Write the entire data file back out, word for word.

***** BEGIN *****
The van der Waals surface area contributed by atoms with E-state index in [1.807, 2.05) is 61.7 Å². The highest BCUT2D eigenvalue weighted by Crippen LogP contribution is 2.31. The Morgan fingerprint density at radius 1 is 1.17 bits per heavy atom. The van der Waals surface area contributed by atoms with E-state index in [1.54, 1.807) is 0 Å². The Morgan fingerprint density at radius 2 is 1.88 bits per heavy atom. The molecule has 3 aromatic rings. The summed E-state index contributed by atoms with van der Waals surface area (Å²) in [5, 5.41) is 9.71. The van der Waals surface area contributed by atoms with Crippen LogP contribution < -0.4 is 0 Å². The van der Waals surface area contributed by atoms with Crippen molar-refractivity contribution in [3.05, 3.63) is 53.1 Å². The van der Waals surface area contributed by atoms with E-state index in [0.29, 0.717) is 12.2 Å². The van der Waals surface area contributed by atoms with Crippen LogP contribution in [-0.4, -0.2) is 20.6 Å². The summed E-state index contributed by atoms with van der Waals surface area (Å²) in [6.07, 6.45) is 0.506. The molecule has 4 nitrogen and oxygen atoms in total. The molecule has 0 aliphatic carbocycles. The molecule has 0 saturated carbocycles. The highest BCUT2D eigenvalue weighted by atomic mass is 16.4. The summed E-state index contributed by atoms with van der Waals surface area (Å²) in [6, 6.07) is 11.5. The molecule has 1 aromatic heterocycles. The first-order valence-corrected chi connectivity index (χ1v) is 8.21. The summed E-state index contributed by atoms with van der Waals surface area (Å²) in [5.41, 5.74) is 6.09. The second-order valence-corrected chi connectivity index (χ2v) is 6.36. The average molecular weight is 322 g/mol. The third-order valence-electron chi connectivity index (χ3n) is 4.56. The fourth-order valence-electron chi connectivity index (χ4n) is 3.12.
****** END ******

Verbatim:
The van der Waals surface area contributed by atoms with E-state index in [1.807, 2.05) is 61.7 Å². The highest BCUT2D eigenvalue weighted by Crippen LogP contribution is 2.31. The Morgan fingerprint density at radius 1 is 1.17 bits per heavy atom. The van der Waals surface area contributed by atoms with E-state index in [1.54, 1.807) is 0 Å². The Morgan fingerprint density at radius 2 is 1.88 bits per heavy atom. The molecule has 3 aromatic rings. The summed E-state index contributed by atoms with van der Waals surface area (Å²) in [5, 5.41) is 9.71. The van der Waals surface area contributed by atoms with Crippen LogP contribution < -0.4 is 0 Å². The van der Waals surface area contributed by atoms with Crippen molar-refractivity contribution in [3.05, 3.63) is 53.1 Å². The van der Waals surface area contributed by atoms with E-state index in [0.29, 0.717) is 12.2 Å². The van der Waals surface area contributed by atoms with Crippen LogP contribution in [-0.4, -0.2) is 20.6 Å². The summed E-state index contributed by atoms with van der Waals surface area (Å²) in [6.07, 6.45) is 0.506. The molecule has 4 nitrogen and oxygen atoms in total. The molecule has 0 aliphatic carbocycles. The molecule has 0 saturated carbocycles. The highest BCUT2D eigenvalue weighted by atomic mass is 16.4. The summed E-state index contributed by atoms with van der Waals surface area (Å²) in [6, 6.07) is 11.5. The molecule has 1 aromatic heterocycles. The first-order valence-corrected chi connectivity index (χ1v) is 8.21. The summed E-state index contributed by atoms with van der Waals surface area (Å²) in [5.41, 5.74) is 6.09. The second-order valence-corrected chi connectivity index (χ2v) is 6.36. The average molecular weight is 322 g/mol. The third-order valence-electron chi connectivity index (χ3n) is 4.56. The fourth-order valence-electron chi connectivity index (χ4n) is 3.12.